Putin’s denial of death reminds Christians why we serve a Lord who conquered the grave.
This piece was adapted from Russell Moore’s newsletter. Subscribe here.
Early in the Russian invasion of Ukraine, some longtime observers of Vladimir Putin speculated that he might soon use what he did before: mobile crematoriums.
These incinerators aren’t for the combatants killed on the other side but for the bodies of Putin’s own troops. Such ghoulish machines would be employed to hide the number of fatalities to avoid humiliation abroad and loss of support at home.
Regardless of whether these experts’ predictions are right, Putin’s impulse is to hide what his invasion will bring for Russian armies: death.
As Christians around the world mark Ash Wednesday, perhaps we can remember that the Christian way of death is opposite of this invading tyrant’s. For both Christians who observe the church calendar and those who don’t, this Ash Wednesday may be especially poignant this year.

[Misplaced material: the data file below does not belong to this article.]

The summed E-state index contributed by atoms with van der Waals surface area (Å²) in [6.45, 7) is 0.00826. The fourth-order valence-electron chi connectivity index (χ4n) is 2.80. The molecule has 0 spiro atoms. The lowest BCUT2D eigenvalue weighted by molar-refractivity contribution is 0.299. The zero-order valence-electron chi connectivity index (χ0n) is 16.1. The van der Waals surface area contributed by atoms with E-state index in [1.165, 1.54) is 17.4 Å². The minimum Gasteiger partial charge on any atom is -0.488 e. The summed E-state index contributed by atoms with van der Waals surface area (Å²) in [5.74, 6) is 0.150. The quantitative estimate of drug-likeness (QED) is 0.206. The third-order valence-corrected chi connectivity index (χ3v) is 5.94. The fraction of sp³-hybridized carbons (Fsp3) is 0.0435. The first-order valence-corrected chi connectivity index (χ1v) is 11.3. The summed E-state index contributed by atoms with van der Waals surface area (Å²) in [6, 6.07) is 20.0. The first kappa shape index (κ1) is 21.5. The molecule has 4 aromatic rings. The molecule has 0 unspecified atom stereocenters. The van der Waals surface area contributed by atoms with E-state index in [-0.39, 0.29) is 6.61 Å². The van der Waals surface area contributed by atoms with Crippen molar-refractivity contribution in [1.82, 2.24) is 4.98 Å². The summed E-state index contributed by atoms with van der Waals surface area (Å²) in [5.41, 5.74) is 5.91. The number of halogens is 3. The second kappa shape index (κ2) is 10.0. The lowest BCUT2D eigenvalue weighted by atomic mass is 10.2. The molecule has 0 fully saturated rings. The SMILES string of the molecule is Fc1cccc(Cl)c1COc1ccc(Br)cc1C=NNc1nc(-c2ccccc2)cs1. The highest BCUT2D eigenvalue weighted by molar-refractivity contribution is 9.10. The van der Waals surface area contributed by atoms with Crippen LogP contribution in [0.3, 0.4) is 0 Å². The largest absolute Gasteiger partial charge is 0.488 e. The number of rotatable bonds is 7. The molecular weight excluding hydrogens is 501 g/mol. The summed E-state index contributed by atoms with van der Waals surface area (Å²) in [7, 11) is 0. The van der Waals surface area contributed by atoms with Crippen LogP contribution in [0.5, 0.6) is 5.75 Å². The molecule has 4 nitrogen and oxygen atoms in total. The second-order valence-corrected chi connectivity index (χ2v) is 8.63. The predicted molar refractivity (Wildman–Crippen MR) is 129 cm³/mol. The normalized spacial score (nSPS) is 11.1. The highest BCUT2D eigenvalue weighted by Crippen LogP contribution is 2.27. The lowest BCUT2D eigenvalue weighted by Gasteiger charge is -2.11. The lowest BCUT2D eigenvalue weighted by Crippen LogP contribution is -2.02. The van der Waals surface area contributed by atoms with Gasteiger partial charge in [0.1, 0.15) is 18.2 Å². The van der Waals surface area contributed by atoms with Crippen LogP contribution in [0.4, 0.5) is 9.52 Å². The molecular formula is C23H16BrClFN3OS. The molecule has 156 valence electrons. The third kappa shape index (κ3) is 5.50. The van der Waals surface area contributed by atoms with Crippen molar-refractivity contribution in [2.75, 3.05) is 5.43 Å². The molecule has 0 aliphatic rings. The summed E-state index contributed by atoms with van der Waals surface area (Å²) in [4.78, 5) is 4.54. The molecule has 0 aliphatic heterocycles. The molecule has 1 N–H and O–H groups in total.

Many of us are only just now catching our breath after two years of a pandemic that has killed countless people and upended the lives of everyone who survived it. And on all our television screens and social media feeds are images of brave Ukrainians holding their own against those invading their homes and communities.
In the backdrop of all this are possibilities we almost dare not even mention: a war spreading all across Europe or even, given the evident instability of the Russian dictator, the prospect of nuclear war.
Putin operates out of what intelligence services and diplomats tell us is a nostalgia for the old superpower days of the Soviet Union. To do this, he projects an image—the shirtless warrior riding a horse, for example. The last thing he wants the world to see is the corpses of Russian soldiers. …